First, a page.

When reading last night’s post about separating races in jail and race riots, please don’t snap back at me until you click the links — especially the one for my previous post criticizing last year’s editorial. If you didn’t read that post already, please do so now. I make the case more completely there than my Treo allows me to do now.
(By guest blogger See-Dubya)
While our host settles into his palatial new digs, I thought I would throw up a post about prosecutors’ responsibility. Over at NRO, Byron York is covering the Scooter Libby/Valerie Plame case, and he’s discovered that prosecutor Patrick Fitzgerald refuses to disclose some information that might help out Libby’s case. York links to a Newsweek piece which announces that Fitzgerald has found support for the claim that Plame was covert. Well, whoopee. I suppose we’ll get to see this proof? Not according to York:
Fitzgerald refused to say whether he knew if Plame had been an undercover agent during the five years preceding her exposure. Referring to a 1963 Supreme Court decision in Brady v. Maryland, which requires prosecutors to turn over evidence that might point toward the defendant’s innocence, Fitzgerald wrote, “We do not agree that if there were any documents indicating that Ms. Wilson did not act in an undercover capacity or did not act covertly in the five years prior to July 2003 (which we neither confirm nor deny) that any such documents would constitute Brady material in a case where Mr. Libby is not charged with a violation of statutes prohibiting the disclosure of classified information.”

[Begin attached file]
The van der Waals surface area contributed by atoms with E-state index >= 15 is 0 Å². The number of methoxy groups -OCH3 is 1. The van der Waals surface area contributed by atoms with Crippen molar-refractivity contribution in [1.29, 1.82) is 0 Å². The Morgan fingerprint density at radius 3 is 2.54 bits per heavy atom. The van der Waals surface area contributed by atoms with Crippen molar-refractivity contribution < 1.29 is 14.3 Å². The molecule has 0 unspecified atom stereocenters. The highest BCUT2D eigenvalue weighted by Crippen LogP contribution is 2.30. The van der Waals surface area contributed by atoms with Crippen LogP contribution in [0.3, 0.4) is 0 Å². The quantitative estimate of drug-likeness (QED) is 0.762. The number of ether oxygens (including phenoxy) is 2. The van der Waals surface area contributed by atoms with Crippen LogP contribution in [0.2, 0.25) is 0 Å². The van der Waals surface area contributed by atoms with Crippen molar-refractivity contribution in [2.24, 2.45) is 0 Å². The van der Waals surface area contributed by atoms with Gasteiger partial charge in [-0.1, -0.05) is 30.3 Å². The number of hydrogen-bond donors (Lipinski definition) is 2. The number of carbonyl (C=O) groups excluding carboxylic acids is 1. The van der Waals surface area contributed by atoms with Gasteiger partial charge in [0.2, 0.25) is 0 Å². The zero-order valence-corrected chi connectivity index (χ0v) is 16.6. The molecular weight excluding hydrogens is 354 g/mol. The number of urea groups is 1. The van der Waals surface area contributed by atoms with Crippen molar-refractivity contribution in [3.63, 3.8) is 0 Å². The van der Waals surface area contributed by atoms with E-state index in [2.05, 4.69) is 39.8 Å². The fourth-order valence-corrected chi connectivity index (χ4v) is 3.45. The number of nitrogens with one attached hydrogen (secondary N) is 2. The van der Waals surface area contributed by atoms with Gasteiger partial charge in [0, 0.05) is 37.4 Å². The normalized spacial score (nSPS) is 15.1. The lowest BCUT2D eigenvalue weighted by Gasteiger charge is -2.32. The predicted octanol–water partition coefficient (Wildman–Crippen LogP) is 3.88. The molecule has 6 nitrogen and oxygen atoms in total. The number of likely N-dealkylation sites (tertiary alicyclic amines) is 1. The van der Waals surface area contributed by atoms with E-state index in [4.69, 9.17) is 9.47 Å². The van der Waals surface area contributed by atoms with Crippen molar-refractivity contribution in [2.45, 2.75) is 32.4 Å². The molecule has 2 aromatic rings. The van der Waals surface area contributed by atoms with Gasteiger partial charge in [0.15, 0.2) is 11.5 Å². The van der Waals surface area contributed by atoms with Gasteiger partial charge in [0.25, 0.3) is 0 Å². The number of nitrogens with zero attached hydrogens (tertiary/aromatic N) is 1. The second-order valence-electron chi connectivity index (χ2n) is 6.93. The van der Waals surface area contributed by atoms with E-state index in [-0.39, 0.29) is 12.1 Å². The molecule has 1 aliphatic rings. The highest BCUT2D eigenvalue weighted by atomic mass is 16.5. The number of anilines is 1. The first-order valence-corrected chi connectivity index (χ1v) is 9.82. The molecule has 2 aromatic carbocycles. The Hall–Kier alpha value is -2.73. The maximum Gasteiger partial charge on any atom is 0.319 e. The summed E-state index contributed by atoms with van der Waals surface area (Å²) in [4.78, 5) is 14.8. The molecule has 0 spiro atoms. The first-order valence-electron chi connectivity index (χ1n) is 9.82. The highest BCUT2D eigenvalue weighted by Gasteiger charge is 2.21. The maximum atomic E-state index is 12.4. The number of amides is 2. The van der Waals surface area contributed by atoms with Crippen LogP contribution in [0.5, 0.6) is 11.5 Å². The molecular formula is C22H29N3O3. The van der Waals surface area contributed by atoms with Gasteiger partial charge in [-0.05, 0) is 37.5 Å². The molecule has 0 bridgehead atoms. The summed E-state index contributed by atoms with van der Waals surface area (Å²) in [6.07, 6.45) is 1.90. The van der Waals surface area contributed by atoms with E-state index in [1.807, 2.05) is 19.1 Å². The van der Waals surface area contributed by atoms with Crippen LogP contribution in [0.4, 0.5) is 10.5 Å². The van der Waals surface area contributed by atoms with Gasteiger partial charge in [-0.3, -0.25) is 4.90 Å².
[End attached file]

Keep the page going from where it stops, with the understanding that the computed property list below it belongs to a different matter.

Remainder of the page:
Sloppy writing, Fitz. Do you “neither confirm nor deny” the fact that Plame was not covert, or that you have documents that indicate that fact? There are an awful lot of negatives and subjunctives in that sentence, but as I read it, Fitzgerald is saying “even if we had evidence that Plame was NOT a covert agent, we would not be required by Brady to turn it over to the defense, because Libby isn’t charged with leaking secrets.”
Well, I disagree. Libby is charged with making false statements under oath , an element of which is materiality. It has to matter. And in fact in Libby’s indictment, Fitzgerald listed whether or not Libby knew whether Plame’s status was classified as a matter material to the investigation–actually on several of the counts. Plame’s classified status goes to the materiality of Libby’s statement, and therefore may be exculpatory. Therefore the prosecution ought to turn over what it has about Plame’s status. If Fitz wants to claim that releasing the evidence about Plame would somehow compromise national security, I’d be sympathetic, but I don’t think he can hide behind Brady.